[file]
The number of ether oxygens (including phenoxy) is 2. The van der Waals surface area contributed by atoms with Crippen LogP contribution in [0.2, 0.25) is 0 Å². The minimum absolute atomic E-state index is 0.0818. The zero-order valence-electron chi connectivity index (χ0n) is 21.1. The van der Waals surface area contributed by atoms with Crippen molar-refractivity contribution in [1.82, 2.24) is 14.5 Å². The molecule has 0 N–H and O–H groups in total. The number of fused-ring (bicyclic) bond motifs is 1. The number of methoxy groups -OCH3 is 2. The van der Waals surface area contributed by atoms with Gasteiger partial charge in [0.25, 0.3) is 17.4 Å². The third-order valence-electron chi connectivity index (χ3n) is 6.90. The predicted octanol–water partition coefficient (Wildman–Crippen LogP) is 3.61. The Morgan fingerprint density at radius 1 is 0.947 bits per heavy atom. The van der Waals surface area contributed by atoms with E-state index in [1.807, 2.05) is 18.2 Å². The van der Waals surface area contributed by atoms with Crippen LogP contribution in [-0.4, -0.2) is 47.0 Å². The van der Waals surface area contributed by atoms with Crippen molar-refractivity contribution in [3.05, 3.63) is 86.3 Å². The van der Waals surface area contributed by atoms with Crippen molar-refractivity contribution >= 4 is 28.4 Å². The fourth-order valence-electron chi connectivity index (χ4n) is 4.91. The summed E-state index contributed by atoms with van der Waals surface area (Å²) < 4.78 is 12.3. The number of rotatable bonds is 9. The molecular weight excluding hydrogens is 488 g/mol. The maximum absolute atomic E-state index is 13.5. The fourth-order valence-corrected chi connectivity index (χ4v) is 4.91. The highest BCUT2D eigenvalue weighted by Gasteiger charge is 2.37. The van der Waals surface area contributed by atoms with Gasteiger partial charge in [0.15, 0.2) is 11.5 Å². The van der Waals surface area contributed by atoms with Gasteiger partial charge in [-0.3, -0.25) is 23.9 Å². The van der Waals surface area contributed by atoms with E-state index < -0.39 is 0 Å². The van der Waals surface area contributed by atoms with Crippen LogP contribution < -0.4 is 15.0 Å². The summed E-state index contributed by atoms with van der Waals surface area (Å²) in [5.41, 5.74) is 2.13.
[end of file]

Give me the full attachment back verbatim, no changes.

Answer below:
The number of ether oxygens (including phenoxy) is 2. The van der Waals surface area contributed by atoms with Crippen LogP contribution in [0.2, 0.25) is 0 Å². The minimum absolute atomic E-state index is 0.0818. The zero-order valence-electron chi connectivity index (χ0n) is 21.1. The van der Waals surface area contributed by atoms with Crippen molar-refractivity contribution in [1.82, 2.24) is 14.5 Å². The molecule has 0 N–H and O–H groups in total. The number of fused-ring (bicyclic) bond motifs is 1. The number of methoxy groups -OCH3 is 2. The van der Waals surface area contributed by atoms with Gasteiger partial charge in [0.25, 0.3) is 17.4 Å². The third-order valence-electron chi connectivity index (χ3n) is 6.90. The predicted octanol–water partition coefficient (Wildman–Crippen LogP) is 3.61. The Morgan fingerprint density at radius 1 is 0.947 bits per heavy atom. The van der Waals surface area contributed by atoms with E-state index in [1.807, 2.05) is 18.2 Å². The van der Waals surface area contributed by atoms with Crippen LogP contribution in [-0.4, -0.2) is 47.0 Å². The van der Waals surface area contributed by atoms with Crippen molar-refractivity contribution in [3.05, 3.63) is 86.3 Å². The van der Waals surface area contributed by atoms with Crippen molar-refractivity contribution >= 4 is 28.4 Å². The fourth-order valence-electron chi connectivity index (χ4n) is 4.91. The summed E-state index contributed by atoms with van der Waals surface area (Å²) < 4.78 is 12.3. The number of rotatable bonds is 9. The molecular weight excluding hydrogens is 488 g/mol. The maximum absolute atomic E-state index is 13.5. The fourth-order valence-corrected chi connectivity index (χ4v) is 4.91. The highest BCUT2D eigenvalue weighted by Gasteiger charge is 2.37. The van der Waals surface area contributed by atoms with Gasteiger partial charge in [0.15, 0.2) is 11.5 Å². The van der Waals surface area contributed by atoms with Gasteiger partial charge in [-0.3, -0.25) is 23.9 Å². The van der Waals surface area contributed by atoms with E-state index < -0.39 is 0 Å². The van der Waals surface area contributed by atoms with Crippen LogP contribution < -0.4 is 15.0 Å². The summed E-state index contributed by atoms with van der Waals surface area (Å²) in [5.41, 5.74) is 2.13.